City directories listed Christopher’s Pier at 4310 Apollo Avenue, one block from the river, and a swimmer’s length from Goat Island.

The closest address on Apollo south from New Berlin Road is 4302 where, beside a two-story house built in 1930, I descend a one-lane sand and riprap road that declines into the river. I imagine driving the road as it goes underwater, crossing the riverbed beneath, and sticking to the road as it ascends the other shore.

For as the rat-skeleton palm fronds click-clack in the wind just over my head and crooked cedars blur the shade blue-green, the concrete berms and blue metal cranes of Blount Island spread just across the water.

“There it is right there,” Joseph Leonard Johnson II tells me when I mention Goat Island, though it’s Blount Island today.

Goat Island, center, across from New Berlin, bottom center, mid-1950s, courtesy Florida Times-Union archives

I’d seen Joe climb down scaffolding on the side of a red-hulled 80-foot shrimp boat called Overstreet Pride at dock behind the two-story house at 4302. I waved to him and he waved tentatively back. He craned across the grassy sand and rock between us the way only a tall man who’s light on his feet can move.

“How old is that shrimp boat?” I ask.

“I don’t know,” he says irritably. “Old.” When a short silence makes him impatient, he says, “I got it from a cousin who got it from a cousin and that cousin’s dead.”

This tall man who says he spent 45 years at sea bears a striking resemblance to Rollie Christopher. His skin’s the color of coffee, his facial features are fine-boned, and his hair is long and black and pulled into a wire-brush pony tail.

Rollians Christopher, or Rollie, lived on Goat Island for decades. In the 1950s, his refusal to leave the island, on which he claimed squatter’s rights, made him central to the Duval County Commission’s fight with the Florida Ship Canal Authority, which sought to dig a canal across the state, an ambition compared at the time to building the Panama Canal. Both entities sought to develop Goat Island for the shipping industry. When the Board of Commissioners acquired Goat Island, they renamed it for County Attorney J. Henry Blount.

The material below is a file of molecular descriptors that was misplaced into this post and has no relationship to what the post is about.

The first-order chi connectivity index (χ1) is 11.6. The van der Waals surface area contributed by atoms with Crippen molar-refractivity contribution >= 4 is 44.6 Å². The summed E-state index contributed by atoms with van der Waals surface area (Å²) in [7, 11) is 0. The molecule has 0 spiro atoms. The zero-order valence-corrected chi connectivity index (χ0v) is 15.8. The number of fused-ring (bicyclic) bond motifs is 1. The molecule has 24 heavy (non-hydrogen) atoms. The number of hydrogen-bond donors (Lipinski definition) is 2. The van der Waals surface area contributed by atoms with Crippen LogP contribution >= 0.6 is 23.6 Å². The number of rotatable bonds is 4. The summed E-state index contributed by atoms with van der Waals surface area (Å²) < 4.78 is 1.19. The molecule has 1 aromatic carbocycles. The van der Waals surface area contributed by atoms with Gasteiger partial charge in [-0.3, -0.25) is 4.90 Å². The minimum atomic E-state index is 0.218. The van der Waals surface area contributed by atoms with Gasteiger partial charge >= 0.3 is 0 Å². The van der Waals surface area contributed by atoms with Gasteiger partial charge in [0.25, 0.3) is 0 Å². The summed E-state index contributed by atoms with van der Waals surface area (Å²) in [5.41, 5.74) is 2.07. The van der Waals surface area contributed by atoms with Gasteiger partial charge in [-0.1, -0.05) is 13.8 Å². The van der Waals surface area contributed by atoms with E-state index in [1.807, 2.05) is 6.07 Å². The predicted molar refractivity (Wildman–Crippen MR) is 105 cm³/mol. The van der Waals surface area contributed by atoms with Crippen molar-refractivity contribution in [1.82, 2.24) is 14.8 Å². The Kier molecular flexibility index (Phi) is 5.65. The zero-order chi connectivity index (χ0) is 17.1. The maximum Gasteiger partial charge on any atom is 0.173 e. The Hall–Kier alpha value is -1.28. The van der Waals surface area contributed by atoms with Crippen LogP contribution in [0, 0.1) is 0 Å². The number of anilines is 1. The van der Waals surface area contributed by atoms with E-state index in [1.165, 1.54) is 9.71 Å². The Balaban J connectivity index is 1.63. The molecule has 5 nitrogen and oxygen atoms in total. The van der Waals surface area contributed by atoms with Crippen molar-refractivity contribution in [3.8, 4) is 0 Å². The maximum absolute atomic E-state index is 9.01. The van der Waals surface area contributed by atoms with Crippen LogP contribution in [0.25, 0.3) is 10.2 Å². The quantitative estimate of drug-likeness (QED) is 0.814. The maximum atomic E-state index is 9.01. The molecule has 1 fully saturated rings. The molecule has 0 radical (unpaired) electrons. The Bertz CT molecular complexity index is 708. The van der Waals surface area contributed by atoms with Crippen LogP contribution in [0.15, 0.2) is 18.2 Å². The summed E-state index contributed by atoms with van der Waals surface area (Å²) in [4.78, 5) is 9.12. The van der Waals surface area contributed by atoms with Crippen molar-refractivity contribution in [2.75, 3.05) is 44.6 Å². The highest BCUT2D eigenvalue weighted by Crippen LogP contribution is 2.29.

Rollians Christopher on Goat Island, mid-1950s, courtesy Florida Times-Union archives

Anita Johnson, Joe’s sister, says the shipping industry killed the fishing industry at New Berlin, and when that happened, JaxPort and Blount Island together killed the community.

Rollians Christopher’s decision to stand his ground, with all the island’s rattlesnakes and his 1100 goats, led to a protracted battle against multiple government entities that made statewide and national headlines.

Joe says Rollie kept to himself, that “they threw him in jail, but it was all just a scheme to take his land.” Junior Hodge grew up in New Burr-l’n and says Rollie shot a man in the face with #8 birdshot. The men were fighting over a woman. The man Rollie shot “looked like he had Morse Code on his face.”

Rollians Christopher on Goat Island, mid-1950s, courtesy Florida Times-Union archives

Joe remembers Rollie transporting a horse from New Berlin to Goat Island. “He had two rowboats. He put the horse’s front feet in the first boat and his back feet in the second boat, and he took the horse across.”

Joe speaks rapidly, hammers his words irritably. “I used to swim across to Goat Island,” he says, “with my gun in the air, hunt rattlesnakes, wrap ’em around my legs, and swim back.”

Since by accident I found this shrimping boat and Joseph Leonard Johnson II while looking for the spot where the tavern and seafood shack called Christopher’s Pier served finfish and beer from the 1930s to the early 1970s, I ask Joe if he remembers where it was.

“Of course I do,” Joe says, as the water laps against the rocks beneath the palms. “It was right here where we’re standing.”

Article by Tim Gilmore of Jax Psycho Geo. Tim Gilmore is the author of Devil in the Baptist Church: Bob Gray’s Unholy Trinity (2016), Central Georgia Schizophrenia (2016), The Mad Atlas of Virginia King (2015), Ghost Story / Love Song (2015), In Search of Eartha White (2014), The Ocean Highway at Night (2014), Stalking Ottis Toole: A Southern Gothic (2013), Doors in the Light and the Water: The Life and Collected Work of Empty Boat (2013), This Kind of City: Ghost Stories and Psychological Landscapes (2012) and Ghost Compost: Strange Little Stories, illustrated by Nick Dunkenstein (2013). He is the creator of Jax Psycho Geo ( His two volumes of poetry are Horoscopes for Goblins: Poems, 2006-2009 and Flights of Crows: Poems, 2002-2006. His audio poetry album Waiting in the Lost Rooms is available at He teaches at Florida State College at Jacksonville. He is the organizer of the Jax by Jax literary arts festival.